Create a schedule and manage your time

download (1)If you are anything like me, you start the year off as the most organized person and then slowly but surely that turns to chaos somewhere around the middle of the year. This is a good time to fix that, create a schedule and make use of your calendar, set aside time for your work and include breaks as well. Time management is crucial to your success as a postgraduate student and can often help avoid burning out. There are many great apps that can help with this as well, my personal favourite is Trello which helps me keep tabs on what I have done, what I’m currently doing and what I still have to do.

Revisit your goals and set targets for the last push

At the start of the year, we are often ambitious but as I have discovered, life happens and many unexpected obstacles arise. This may have thrown off your initial set of goals and targets, some may have been put on the back burner and some may have been discarded. This is a great time to reassess your goals and targets, be mindful of your time and what you would still like to achieve for the year, there is no shame in shifting things around! We tend to think we are superhuman and that we have to do it all before the clock strikes midnight on 31 December, this often creates even more anxiety.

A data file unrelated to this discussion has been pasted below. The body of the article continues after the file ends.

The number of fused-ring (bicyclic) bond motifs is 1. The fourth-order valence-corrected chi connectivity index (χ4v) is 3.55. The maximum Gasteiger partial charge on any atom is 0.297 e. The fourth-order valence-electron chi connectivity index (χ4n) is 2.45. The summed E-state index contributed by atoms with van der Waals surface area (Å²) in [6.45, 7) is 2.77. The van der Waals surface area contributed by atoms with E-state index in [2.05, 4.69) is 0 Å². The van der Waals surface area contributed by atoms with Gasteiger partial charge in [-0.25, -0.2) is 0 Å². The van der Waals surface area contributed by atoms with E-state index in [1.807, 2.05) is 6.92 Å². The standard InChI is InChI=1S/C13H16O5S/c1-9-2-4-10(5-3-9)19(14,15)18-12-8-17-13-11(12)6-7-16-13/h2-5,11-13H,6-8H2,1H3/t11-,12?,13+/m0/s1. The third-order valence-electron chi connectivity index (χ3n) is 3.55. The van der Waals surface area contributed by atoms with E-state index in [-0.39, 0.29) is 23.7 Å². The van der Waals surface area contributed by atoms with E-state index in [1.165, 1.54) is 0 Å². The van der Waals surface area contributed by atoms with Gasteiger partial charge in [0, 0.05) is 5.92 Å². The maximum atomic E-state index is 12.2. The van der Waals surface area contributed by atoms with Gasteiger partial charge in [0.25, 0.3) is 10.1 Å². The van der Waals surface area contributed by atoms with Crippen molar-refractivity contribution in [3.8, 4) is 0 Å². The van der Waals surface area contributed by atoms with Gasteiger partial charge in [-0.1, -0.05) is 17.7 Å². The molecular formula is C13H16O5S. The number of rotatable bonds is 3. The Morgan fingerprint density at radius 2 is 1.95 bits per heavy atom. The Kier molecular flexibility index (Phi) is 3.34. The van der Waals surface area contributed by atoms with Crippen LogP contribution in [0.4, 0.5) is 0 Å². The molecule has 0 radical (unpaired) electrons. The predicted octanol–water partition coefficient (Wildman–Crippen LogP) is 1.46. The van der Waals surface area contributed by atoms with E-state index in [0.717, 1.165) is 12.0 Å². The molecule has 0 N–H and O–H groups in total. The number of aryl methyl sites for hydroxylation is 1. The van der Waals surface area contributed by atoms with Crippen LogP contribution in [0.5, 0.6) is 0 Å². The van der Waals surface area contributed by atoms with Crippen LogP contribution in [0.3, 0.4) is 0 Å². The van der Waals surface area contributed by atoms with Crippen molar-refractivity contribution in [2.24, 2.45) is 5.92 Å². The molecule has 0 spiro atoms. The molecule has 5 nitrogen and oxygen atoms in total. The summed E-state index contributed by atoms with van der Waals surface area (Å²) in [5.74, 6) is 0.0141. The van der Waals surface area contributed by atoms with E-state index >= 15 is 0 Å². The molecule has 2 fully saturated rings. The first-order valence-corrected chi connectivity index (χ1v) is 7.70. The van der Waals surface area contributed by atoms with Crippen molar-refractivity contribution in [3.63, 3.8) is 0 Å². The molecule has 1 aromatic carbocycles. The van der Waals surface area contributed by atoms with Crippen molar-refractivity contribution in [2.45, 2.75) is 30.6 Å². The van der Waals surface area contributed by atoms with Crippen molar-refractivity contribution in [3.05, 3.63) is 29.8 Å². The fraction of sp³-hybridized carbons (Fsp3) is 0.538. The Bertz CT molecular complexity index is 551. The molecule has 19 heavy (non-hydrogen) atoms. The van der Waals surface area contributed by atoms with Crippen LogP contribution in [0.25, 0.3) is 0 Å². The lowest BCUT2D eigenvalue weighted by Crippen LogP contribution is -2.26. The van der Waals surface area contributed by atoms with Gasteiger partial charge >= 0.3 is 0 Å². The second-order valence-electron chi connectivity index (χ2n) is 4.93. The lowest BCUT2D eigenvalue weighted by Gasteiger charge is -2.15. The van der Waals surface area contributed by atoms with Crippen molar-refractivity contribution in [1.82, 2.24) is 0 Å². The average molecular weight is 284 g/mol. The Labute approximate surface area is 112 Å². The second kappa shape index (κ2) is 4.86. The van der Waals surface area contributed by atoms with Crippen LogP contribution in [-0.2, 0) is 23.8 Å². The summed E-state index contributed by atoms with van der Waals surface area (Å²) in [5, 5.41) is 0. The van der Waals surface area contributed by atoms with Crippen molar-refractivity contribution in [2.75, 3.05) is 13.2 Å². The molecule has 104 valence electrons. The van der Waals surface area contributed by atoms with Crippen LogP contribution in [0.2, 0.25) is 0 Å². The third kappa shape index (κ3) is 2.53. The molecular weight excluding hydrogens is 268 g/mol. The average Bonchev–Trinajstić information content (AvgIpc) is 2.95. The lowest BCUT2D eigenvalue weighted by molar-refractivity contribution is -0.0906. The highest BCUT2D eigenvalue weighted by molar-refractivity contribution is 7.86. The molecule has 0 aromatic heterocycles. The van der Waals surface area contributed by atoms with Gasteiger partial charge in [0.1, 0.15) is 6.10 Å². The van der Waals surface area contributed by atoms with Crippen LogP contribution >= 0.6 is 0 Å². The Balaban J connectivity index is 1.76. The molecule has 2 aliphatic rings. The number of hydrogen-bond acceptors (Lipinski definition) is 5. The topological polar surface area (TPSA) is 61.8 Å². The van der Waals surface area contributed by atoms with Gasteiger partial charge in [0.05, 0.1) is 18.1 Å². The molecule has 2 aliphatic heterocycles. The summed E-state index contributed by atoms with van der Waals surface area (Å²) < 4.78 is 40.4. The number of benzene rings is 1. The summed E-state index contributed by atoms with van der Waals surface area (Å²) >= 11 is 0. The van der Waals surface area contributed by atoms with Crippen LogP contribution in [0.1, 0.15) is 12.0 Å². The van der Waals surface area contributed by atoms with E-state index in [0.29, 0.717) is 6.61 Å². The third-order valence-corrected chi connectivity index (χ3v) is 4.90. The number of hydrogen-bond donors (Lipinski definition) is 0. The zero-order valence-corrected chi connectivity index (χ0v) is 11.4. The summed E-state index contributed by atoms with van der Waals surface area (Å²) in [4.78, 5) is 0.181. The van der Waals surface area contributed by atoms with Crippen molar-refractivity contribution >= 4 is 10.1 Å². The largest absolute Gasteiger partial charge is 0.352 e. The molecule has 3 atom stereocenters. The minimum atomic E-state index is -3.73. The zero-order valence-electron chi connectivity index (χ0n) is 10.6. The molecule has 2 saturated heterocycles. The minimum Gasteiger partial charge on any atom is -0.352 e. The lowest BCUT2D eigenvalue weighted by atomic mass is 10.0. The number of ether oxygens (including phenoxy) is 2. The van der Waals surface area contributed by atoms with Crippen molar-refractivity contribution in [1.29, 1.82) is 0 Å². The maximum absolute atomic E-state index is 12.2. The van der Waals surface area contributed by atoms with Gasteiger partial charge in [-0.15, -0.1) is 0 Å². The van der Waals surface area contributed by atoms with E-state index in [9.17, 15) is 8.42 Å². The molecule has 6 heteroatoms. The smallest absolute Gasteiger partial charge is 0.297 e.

Take care of your health

Exercising and eating well can sometimes go out the window when you are tired and have UberEats. I am guilty of this too, I am often tired and do not want to cook a healthy meal, instead, I want to eat several chocolates and lay in my bed. This can contribute to your feelings of lethargy, get up and move about, even if it is a short walk or a 30-minute yoga session, it will help you clear your mind and often makes you feel energized.

Create healthy habits